Robert C. Blitt

Human rights nongovernmental organizations (NGOs) have become a fixture within the international system and a driving force for creating and enforcing human rights norms at international law. This essay examines the growth of human rights NGOs and argues that the industry is in urgent need of formal regulation. After assessing the failure of informal market controls for ensuring accountability within the human rights NGO sector, this paper applies a law and economics consumer protection model to underscore the need for more formal regulation. However, rather than advance a case for government intervention, this paper proposes that human rights NGOs themselves ...


'Curvilinearity', 'Modeling', 'Skewed', And 'Threshold Effect', Ross Burkhart Dec 2003

'Curvilinearity', 'Modeling', 'Skewed', And 'Threshold Effect', Ross Burkhart

Ross Burkhart

No abstract provided.


"Preface", Michael Budde Dec 2003

"Preface", Michael Budde

Michael Budde

No abstract provided.


Conflicting Allegiances: The Church Based University Within A Liberal Democratic Society, Michael Budde Dec 2003

Conflicting Allegiances: The Church Based University Within A Liberal Democratic Society, Michael Budde

Michael Budde

Michael L. Budde and John Wright's (editors) Conflicting Allegiances: The Church-Based University in a Liberal Democratic Society is the result of a conference of Christian scholars held in March 2002 at Point Loma Nazarene University (CA). At the request of Point Loma professor John Wright, Christian scholars from various traditions, academic institutions, and disciplines met on the Point Loma campus to discuss the relationship the Church shares with Christian institutions of higher education. Several scholars who contributed essays to this volume are members of the Ekklesia Project-a group seeking to invite "all Christians and churches to reclaim their vocation ...


"Selling America, Restricting The Church", Michael Budde Dec 2003

"Selling America, Restricting The Church", Michael Budde

Michael Budde

No abstract provided.


"Assessing What Doesn't Exist: Reflections On The Impact Of An Ecclesially Based University", Michael Budde Dec 2003

"Assessing What Doesn't Exist: Reflections On The Impact Of An Ecclesially Based University", Michael Budde

Michael Budde

No abstract provided.


"God Is Not A Capitalist", Michael Budde Dec 2003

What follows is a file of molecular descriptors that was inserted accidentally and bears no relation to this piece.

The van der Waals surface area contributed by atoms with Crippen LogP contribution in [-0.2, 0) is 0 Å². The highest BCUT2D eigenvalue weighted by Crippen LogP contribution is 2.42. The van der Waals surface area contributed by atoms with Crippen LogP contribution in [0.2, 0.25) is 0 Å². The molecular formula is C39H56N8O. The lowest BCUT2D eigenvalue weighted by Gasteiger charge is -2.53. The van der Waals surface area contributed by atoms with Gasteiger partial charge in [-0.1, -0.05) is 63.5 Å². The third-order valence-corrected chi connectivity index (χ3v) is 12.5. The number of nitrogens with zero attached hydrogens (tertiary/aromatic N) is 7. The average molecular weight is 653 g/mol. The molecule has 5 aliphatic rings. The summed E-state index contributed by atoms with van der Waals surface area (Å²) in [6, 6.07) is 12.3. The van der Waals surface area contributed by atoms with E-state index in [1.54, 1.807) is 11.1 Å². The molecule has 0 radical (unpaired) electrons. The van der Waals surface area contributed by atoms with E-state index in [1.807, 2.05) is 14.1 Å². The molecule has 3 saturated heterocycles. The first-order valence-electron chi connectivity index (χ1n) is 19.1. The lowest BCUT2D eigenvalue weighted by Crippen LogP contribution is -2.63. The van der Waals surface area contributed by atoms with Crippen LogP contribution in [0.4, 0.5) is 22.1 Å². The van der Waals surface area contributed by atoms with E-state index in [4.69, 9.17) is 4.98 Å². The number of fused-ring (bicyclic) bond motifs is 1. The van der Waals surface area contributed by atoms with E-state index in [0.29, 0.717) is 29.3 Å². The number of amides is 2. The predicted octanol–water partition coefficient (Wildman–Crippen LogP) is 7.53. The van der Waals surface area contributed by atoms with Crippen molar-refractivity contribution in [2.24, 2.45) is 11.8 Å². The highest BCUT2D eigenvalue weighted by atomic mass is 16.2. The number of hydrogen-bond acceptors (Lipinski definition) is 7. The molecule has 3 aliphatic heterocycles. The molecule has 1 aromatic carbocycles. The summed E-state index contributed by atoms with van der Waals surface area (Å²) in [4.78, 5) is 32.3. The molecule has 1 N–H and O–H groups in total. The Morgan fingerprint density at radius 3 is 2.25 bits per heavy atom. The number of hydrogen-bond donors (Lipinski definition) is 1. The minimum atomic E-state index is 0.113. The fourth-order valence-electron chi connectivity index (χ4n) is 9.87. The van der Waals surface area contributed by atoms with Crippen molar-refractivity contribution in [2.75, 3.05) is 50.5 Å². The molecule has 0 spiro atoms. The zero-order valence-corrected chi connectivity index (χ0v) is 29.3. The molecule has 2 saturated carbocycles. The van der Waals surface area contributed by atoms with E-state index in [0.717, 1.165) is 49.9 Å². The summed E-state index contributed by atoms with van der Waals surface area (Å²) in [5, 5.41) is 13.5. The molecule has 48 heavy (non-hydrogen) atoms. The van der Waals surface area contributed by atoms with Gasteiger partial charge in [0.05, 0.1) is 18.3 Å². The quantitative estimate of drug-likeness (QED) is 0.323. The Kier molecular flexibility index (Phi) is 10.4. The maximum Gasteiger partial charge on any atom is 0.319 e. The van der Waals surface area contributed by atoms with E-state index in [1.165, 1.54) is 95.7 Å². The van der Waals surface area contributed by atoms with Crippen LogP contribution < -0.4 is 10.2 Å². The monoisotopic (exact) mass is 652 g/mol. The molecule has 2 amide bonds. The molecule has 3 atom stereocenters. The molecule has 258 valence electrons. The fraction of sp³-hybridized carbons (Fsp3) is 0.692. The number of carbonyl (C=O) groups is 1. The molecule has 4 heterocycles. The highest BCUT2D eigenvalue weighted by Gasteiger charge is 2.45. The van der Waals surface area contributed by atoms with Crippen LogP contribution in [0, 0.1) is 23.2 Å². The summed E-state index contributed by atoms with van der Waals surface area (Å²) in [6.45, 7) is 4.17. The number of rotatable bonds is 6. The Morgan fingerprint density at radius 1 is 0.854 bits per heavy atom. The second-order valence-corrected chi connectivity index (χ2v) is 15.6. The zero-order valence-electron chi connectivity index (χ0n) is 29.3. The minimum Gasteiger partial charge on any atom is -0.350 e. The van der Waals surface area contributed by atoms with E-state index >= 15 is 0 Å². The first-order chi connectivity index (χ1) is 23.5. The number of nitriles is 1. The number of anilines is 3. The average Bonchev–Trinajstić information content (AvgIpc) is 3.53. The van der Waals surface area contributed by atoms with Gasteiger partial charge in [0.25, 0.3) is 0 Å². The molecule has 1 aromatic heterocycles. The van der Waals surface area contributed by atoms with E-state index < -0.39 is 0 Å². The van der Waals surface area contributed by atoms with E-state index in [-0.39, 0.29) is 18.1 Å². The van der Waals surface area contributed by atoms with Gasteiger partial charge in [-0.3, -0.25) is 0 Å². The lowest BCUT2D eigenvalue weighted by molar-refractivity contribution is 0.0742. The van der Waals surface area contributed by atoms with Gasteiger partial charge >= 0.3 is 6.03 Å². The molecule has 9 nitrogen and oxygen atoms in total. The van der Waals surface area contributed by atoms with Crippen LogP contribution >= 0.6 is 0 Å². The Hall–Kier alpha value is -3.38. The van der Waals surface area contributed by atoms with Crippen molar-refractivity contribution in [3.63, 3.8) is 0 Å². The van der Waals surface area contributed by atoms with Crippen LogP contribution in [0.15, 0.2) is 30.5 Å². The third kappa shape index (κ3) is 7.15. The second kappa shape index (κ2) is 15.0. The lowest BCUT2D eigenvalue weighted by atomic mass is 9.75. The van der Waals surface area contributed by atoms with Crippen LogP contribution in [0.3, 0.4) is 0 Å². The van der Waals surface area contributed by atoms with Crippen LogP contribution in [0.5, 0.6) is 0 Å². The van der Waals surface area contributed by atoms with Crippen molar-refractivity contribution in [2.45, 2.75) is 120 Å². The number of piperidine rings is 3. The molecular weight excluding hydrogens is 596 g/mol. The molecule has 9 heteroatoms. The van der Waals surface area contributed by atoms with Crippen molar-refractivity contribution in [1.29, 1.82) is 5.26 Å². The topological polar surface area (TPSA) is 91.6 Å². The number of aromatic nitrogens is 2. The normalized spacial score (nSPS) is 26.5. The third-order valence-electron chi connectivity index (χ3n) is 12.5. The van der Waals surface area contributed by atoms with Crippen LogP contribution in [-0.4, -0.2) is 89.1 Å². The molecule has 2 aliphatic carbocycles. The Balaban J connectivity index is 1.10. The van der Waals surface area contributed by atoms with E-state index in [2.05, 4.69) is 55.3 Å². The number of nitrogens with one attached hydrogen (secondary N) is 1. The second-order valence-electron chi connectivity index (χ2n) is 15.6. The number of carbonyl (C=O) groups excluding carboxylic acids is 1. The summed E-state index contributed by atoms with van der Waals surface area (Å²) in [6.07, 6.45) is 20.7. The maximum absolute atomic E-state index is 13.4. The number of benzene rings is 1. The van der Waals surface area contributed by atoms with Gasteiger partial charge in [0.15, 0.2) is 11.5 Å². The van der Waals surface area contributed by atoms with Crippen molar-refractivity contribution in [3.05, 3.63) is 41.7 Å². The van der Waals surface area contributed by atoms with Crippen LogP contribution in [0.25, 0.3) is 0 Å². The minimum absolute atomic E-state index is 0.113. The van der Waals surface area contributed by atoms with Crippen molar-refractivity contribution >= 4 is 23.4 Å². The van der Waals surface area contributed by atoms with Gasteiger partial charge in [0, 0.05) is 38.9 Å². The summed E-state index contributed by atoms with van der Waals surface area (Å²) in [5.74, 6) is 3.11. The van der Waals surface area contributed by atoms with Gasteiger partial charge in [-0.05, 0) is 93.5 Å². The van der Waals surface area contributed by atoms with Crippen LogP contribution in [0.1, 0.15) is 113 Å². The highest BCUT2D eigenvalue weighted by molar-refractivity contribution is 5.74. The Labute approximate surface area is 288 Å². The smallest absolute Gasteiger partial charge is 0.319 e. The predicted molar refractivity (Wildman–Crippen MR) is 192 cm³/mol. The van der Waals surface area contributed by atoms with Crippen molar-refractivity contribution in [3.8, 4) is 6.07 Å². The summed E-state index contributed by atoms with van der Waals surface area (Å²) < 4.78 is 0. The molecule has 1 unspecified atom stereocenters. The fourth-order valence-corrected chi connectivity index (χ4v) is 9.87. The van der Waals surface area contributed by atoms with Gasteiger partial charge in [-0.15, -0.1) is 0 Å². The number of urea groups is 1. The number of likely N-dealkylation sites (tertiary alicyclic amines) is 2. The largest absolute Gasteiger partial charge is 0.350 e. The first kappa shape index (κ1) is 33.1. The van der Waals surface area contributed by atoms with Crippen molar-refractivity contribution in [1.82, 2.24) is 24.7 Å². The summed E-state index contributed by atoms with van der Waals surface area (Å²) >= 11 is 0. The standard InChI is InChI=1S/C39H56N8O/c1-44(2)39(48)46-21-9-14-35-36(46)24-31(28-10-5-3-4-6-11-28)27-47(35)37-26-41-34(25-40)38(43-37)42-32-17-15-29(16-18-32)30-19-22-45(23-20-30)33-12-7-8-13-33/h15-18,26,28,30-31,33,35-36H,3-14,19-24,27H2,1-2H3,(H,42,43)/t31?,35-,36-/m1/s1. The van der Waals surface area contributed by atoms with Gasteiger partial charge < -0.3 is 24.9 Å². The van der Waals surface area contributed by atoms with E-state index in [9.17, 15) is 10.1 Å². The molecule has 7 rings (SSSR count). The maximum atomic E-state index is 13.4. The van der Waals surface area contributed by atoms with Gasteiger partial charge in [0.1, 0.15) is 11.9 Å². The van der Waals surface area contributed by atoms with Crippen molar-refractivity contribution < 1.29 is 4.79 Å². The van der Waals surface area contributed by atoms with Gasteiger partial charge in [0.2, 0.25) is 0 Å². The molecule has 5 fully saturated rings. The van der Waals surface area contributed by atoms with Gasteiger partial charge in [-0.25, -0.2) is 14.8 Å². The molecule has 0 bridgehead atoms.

"God Is Not A Capitalist", Michael Budde

Michael Budde

No abstract provided.


Does Politics Really Matter?, Nathan Kelly Dec 2003

Does Politics Really Matter?, Nathan Kelly

Nathan J Kelly

Analyses of the U.S. governing system indicate that national policy is influenced by public opinion, and this is interpreted as representation. Not as much is known aboutwhether policy systematically influences societal outcomes. In fact, some analyses suggest that there is little connection between policies and the outcomes these policies seek to produce. This article seeks to determine whether such a connection exists for income inequality. Although connections should exist, various views of the policymaking process cast doubt on the prospect. Measures of government’s equalizing influence and aggregate policy are created for 1979-1996, and time series regression is used ...


China Debates Missile Defence, Kori Urayama Dec 2003

China Debates Missile Defence, Kori Urayama

Kori Urayama

No abstract provided.


Immigration, Insecurity, And The French Far Right, Franklin Adler Dec 2003

Immigration, Insecurity, And The French Far Right, Franklin Adler

Franklin H. Adler

No abstract provided.


Life And Death In Civil War Prisons: The Parallel Torments Of Corporal John Wesly Minnich, C.S.A. And Sergeant Warren Lee Goss, U.S.A., J. Michael Martinez Dec 2003

Life And Death In Civil War Prisons: The Parallel Torments Of Corporal John Wesly Minnich, C.S.A. And Sergeant Warren Lee Goss, U.S.A., J. Michael Martinez

J. Michael Martinez

More than anything, Civil War soldiers feared becoming a prisoner of war. Among the deadliest prisons for Confederates was Rock Island Prison in Illinois. One of the most notorious for Northern prisoners was Georgia's Camp Sumter - better known as "Andersonville." Dysentery, starvation, exposure to harsh weather, and brutal mistreatment killed more men in prisons than were killed at Gettysburg, the war's deadliest battle.
The gruesome reality of Civil War prison life is found in the personal stories of those who suffered it. Two such victims were Corporal John Wesley Minnich - a Southern teenager from Louisiana - and Sergeant Warren ...